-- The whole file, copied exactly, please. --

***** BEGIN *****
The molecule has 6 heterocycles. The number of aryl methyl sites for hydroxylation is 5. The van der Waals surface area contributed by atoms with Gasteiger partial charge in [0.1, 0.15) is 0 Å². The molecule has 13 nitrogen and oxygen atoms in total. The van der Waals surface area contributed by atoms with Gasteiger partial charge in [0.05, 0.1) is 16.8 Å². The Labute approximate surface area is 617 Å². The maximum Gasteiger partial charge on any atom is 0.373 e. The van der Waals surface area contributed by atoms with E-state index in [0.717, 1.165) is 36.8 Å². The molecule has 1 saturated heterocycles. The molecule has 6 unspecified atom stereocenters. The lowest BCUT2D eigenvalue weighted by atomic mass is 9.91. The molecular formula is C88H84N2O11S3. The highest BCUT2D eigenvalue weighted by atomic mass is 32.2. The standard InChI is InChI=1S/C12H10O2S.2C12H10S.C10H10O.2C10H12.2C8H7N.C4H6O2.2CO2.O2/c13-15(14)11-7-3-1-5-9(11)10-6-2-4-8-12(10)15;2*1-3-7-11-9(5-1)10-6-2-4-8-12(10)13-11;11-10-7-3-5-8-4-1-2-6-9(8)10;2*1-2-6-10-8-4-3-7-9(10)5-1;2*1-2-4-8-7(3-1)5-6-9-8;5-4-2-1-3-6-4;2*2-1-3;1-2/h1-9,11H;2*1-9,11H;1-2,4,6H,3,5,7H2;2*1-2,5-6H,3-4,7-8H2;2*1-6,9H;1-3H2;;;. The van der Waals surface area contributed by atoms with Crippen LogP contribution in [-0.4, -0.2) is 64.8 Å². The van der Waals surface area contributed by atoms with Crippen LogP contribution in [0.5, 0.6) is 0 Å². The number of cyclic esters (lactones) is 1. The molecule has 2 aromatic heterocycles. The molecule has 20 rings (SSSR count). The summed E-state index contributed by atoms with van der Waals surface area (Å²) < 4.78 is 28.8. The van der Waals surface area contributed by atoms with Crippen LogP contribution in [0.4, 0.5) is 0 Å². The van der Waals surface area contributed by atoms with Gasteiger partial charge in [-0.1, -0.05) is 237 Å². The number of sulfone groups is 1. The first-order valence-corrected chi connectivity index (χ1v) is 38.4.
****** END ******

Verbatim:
The molecule has 6 heterocycles. The number of aryl methyl sites for hydroxylation is 5. The van der Waals surface area contributed by atoms with Gasteiger partial charge in [0.1, 0.15) is 0 Å². The molecule has 13 nitrogen and oxygen atoms in total. The van der Waals surface area contributed by atoms with Gasteiger partial charge in [0.05, 0.1) is 16.8 Å². The Labute approximate surface area is 617 Å². The maximum Gasteiger partial charge on any atom is 0.373 e. The van der Waals surface area contributed by atoms with E-state index in [0.717, 1.165) is 36.8 Å². The molecule has 1 saturated heterocycles. The molecule has 6 unspecified atom stereocenters. The lowest BCUT2D eigenvalue weighted by atomic mass is 9.91. The molecular formula is C88H84N2O11S3. The highest BCUT2D eigenvalue weighted by atomic mass is 32.2. The standard InChI is InChI=1S/C12H10O2S.2C12H10S.C10H10O.2C10H12.2C8H7N.C4H6O2.2CO2.O2/c13-15(14)11-7-3-1-5-9(11)10-6-2-4-8-12(10)15;2*1-3-7-11-9(5-1)10-6-2-4-8-12(10)13-11;11-10-7-3-5-8-4-1-2-6-9(8)10;2*1-2-6-10-8-4-3-7-9(10)5-1;2*1-2-4-8-7(3-1)5-6-9-8;5-4-2-1-3-6-4;2*2-1-3;1-2/h1-9,11H;2*1-9,11H;1-2,4,6H,3,5,7H2;2*1-2,5-6H,3-4,7-8H2;2*1-6,9H;1-3H2;;;. The van der Waals surface area contributed by atoms with Crippen LogP contribution in [-0.4, -0.2) is 64.8 Å². The van der Waals surface area contributed by atoms with Crippen LogP contribution in [0.5, 0.6) is 0 Å². The number of cyclic esters (lactones) is 1. The molecule has 2 aromatic heterocycles. The molecule has 20 rings (SSSR count). The summed E-state index contributed by atoms with van der Waals surface area (Å²) < 4.78 is 28.8. The van der Waals surface area contributed by atoms with Crippen LogP contribution in [0.4, 0.5) is 0 Å². The van der Waals surface area contributed by atoms with Gasteiger partial charge in [-0.1, -0.05) is 237 Å². The number of sulfone groups is 1. The first-order valence-corrected chi connectivity index (χ1v) is 38.4.